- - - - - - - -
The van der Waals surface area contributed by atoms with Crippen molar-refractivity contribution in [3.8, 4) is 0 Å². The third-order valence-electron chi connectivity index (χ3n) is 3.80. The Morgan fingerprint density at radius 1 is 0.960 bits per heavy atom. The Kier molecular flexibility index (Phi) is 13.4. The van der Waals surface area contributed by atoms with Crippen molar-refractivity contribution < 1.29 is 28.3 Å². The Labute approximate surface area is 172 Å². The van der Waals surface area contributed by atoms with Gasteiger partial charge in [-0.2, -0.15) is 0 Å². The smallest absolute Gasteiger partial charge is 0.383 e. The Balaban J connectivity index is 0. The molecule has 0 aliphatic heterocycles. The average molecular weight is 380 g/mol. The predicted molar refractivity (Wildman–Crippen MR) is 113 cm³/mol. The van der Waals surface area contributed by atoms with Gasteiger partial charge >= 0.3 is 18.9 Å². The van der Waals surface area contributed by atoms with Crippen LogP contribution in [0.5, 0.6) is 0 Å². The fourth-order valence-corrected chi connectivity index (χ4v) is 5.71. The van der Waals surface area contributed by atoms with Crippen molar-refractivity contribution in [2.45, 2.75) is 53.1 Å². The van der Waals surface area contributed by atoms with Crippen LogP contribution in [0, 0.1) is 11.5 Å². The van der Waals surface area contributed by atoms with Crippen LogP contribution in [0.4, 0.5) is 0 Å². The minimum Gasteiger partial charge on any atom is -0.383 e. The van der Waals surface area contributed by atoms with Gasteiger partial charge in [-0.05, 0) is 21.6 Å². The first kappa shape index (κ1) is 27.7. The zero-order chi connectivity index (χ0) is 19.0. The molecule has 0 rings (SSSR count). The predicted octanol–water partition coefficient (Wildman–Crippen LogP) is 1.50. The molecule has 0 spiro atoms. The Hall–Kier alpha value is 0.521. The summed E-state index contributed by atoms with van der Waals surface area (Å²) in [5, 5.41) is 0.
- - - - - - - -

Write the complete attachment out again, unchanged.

The van der Waals surface area contributed by atoms with Crippen molar-refractivity contribution in [3.8, 4) is 0 Å². The third-order valence-electron chi connectivity index (χ3n) is 3.80. The Morgan fingerprint density at radius 1 is 0.960 bits per heavy atom. The Kier molecular flexibility index (Phi) is 13.4. The van der Waals surface area contributed by atoms with Crippen molar-refractivity contribution < 1.29 is 28.3 Å². The Labute approximate surface area is 172 Å². The van der Waals surface area contributed by atoms with Gasteiger partial charge in [-0.2, -0.15) is 0 Å². The smallest absolute Gasteiger partial charge is 0.383 e. The Balaban J connectivity index is 0. The molecule has 0 aliphatic heterocycles. The average molecular weight is 380 g/mol. The predicted molar refractivity (Wildman–Crippen MR) is 113 cm³/mol. The van der Waals surface area contributed by atoms with Gasteiger partial charge >= 0.3 is 18.9 Å². The van der Waals surface area contributed by atoms with Crippen LogP contribution in [0.5, 0.6) is 0 Å². The fourth-order valence-corrected chi connectivity index (χ4v) is 5.71. The van der Waals surface area contributed by atoms with Crippen molar-refractivity contribution in [2.45, 2.75) is 53.1 Å². The van der Waals surface area contributed by atoms with Crippen LogP contribution in [0, 0.1) is 11.5 Å². The van der Waals surface area contributed by atoms with Crippen LogP contribution in [0.4, 0.5) is 0 Å². The minimum Gasteiger partial charge on any atom is -0.383 e. The van der Waals surface area contributed by atoms with Gasteiger partial charge in [-0.05, 0) is 21.6 Å². The first kappa shape index (κ1) is 27.7. The zero-order chi connectivity index (χ0) is 19.0. The molecule has 0 rings (SSSR count). The predicted octanol–water partition coefficient (Wildman–Crippen LogP) is 1.50. The molecule has 0 spiro atoms. The Hall–Kier alpha value is 0.521. The summed E-state index contributed by atoms with van der Waals surface area (Å²) in [5, 5.41) is 0.